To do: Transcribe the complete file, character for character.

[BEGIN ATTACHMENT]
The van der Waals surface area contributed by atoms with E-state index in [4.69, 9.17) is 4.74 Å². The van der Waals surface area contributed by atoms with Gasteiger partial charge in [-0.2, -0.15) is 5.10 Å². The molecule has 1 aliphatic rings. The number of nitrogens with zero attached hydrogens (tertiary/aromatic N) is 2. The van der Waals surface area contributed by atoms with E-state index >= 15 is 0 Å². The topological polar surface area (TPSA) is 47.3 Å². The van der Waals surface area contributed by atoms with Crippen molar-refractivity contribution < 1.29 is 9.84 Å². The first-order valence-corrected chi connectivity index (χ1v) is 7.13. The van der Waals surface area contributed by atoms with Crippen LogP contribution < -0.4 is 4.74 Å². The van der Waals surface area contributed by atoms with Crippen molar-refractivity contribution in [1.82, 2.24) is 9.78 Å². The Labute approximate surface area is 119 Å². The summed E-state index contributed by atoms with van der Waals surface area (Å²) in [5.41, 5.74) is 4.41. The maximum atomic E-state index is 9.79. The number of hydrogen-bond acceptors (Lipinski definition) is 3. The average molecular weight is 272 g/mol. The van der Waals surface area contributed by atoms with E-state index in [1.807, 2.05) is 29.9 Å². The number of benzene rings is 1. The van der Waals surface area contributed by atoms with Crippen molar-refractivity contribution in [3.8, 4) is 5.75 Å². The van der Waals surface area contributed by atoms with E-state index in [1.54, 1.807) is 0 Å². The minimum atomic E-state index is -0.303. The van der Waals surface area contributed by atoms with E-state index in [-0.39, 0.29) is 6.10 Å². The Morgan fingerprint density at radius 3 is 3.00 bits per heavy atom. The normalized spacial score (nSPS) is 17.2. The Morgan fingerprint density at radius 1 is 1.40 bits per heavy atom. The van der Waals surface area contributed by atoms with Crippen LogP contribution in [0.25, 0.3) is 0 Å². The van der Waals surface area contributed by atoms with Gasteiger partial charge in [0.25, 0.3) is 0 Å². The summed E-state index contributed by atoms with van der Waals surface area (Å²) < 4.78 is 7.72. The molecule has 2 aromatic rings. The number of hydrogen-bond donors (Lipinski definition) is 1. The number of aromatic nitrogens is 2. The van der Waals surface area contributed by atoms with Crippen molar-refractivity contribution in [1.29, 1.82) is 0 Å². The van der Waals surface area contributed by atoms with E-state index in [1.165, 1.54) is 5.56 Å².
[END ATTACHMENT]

The van der Waals surface area contributed by atoms with E-state index in [4.69, 9.17) is 4.74 Å². The van der Waals surface area contributed by atoms with Gasteiger partial charge in [-0.2, -0.15) is 5.10 Å². The molecule has 1 aliphatic rings. The number of nitrogens with zero attached hydrogens (tertiary/aromatic N) is 2. The van der Waals surface area contributed by atoms with E-state index >= 15 is 0 Å². The topological polar surface area (TPSA) is 47.3 Å². The van der Waals surface area contributed by atoms with Crippen molar-refractivity contribution < 1.29 is 9.84 Å². The first-order valence-corrected chi connectivity index (χ1v) is 7.13. The van der Waals surface area contributed by atoms with Crippen LogP contribution < -0.4 is 4.74 Å². The van der Waals surface area contributed by atoms with Crippen molar-refractivity contribution in [1.82, 2.24) is 9.78 Å². The Labute approximate surface area is 119 Å². The summed E-state index contributed by atoms with van der Waals surface area (Å²) in [5.41, 5.74) is 4.41. The maximum atomic E-state index is 9.79. The number of hydrogen-bond acceptors (Lipinski definition) is 3. The average molecular weight is 272 g/mol. The van der Waals surface area contributed by atoms with E-state index in [1.807, 2.05) is 29.9 Å². The number of benzene rings is 1. The van der Waals surface area contributed by atoms with Crippen molar-refractivity contribution in [3.8, 4) is 5.75 Å². The van der Waals surface area contributed by atoms with E-state index in [1.54, 1.807) is 0 Å². The minimum atomic E-state index is -0.303. The van der Waals surface area contributed by atoms with E-state index in [-0.39, 0.29) is 6.10 Å². The Morgan fingerprint density at radius 3 is 3.00 bits per heavy atom. The normalized spacial score (nSPS) is 17.2. The Morgan fingerprint density at radius 1 is 1.40 bits per heavy atom. The van der Waals surface area contributed by atoms with Crippen LogP contribution in [0.25, 0.3) is 0 Å². The van der Waals surface area contributed by atoms with Gasteiger partial charge in [0.25, 0.3) is 0 Å². The summed E-state index contributed by atoms with van der Waals surface area (Å²) < 4.78 is 7.72. The molecule has 2 aromatic rings. The number of hydrogen-bond donors (Lipinski definition) is 1. The number of aromatic nitrogens is 2. The van der Waals surface area contributed by atoms with Crippen molar-refractivity contribution in [1.29, 1.82) is 0 Å². The van der Waals surface area contributed by atoms with E-state index in [1.165, 1.54) is 5.56 Å².